Are you doing muscle training in preparation of a fitness championship? Are you training for a marathon or a long-distance cycling event? Does your teen play in a high calibre hockey or soccer team? As a person with T1D or parent of a child with T1D, you probably know that blood sugar management in sports is no easy task.
A number of scientific studies have shown that fear of hypoglycemia during and after physical activity is the number 1 barrier to doing physical activity for people with T1D. Insulin production should drop rapidly during physical activity, but this response doesn’t occur in people treated with insulin, which can lead to hypoglycemia.
Conversely, the risk of hyperglycemia is also present and can even become crippling for top athletes, especially in competitive events. Some athletes even develop hyperglycemia-related anxiety, which is not as well documented as fear of hypoglycemia.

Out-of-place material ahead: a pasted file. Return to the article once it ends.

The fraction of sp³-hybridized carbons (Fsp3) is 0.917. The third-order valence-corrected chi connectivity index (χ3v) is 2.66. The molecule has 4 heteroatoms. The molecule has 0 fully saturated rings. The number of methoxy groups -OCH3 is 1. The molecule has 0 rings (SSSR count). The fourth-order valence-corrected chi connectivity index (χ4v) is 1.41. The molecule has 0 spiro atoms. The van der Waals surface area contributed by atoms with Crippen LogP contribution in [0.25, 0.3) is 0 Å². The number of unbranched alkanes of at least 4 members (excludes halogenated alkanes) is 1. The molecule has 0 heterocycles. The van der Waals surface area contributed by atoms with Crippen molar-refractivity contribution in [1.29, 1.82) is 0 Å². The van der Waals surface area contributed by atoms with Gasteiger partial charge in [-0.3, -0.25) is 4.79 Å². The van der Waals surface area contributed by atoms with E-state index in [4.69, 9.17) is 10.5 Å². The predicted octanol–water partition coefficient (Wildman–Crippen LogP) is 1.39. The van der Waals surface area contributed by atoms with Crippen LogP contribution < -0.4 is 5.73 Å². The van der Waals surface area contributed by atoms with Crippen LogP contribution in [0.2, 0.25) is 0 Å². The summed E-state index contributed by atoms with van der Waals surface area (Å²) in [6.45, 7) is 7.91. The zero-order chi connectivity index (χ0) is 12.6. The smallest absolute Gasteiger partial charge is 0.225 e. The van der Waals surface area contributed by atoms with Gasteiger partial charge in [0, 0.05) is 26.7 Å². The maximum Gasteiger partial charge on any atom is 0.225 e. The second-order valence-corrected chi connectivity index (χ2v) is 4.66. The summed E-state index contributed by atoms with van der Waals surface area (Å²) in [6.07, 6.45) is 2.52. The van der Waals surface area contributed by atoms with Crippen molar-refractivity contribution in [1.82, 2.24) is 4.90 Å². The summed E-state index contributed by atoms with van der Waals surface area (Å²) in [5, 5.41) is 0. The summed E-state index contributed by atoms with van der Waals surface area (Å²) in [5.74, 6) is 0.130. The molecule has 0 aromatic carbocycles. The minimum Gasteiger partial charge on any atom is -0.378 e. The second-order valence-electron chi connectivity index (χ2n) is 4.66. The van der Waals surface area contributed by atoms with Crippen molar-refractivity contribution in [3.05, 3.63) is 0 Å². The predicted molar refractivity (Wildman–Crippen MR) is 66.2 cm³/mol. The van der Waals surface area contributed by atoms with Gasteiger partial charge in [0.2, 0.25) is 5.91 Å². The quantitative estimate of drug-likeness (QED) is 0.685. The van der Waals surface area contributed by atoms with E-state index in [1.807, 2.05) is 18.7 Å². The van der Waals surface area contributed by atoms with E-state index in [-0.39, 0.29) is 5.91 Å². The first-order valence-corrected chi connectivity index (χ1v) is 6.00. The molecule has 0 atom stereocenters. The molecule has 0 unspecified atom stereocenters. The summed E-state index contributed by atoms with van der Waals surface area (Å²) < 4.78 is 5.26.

High-level competitive sport and rising blood sugar levels
All physical activity has an impact on blood sugar levels. The extent of this impact will vary according to the type of exercise, intensity and insulin on board, or IOB, among other factors. Playing high-intensity, competitive sport poses a particular risk for raised blood sugar levels, due in part to the secretion of stress hormones, which release glucose stored in the liver. Hyperglycemia usually causes symptoms such as thirst, the need to urinate, blurred vision, nausea, fatigue and shortness of breath.
It also appears that some athletes will deliberately make their blood sugar rise before a competition to avoid hypoglycemia, which is not only a safety risk, but also an obstacle to their performance. To avoid this situation, athletes will decrease their insulin doses and/or ingest more carbohydrates in the hours leading up to a sporting event. The high-carb pre-competition diet, which also ensures that the athlete doesn’t run out of energy, can contribute to hyperglycemia if not properly supervised.
European researchers followed a men’s team of 12 professional cyclists living with T1D over the course of a racing season. They analyzed and compared blood sugar data from training sessions, competition days, recovery periods and nights.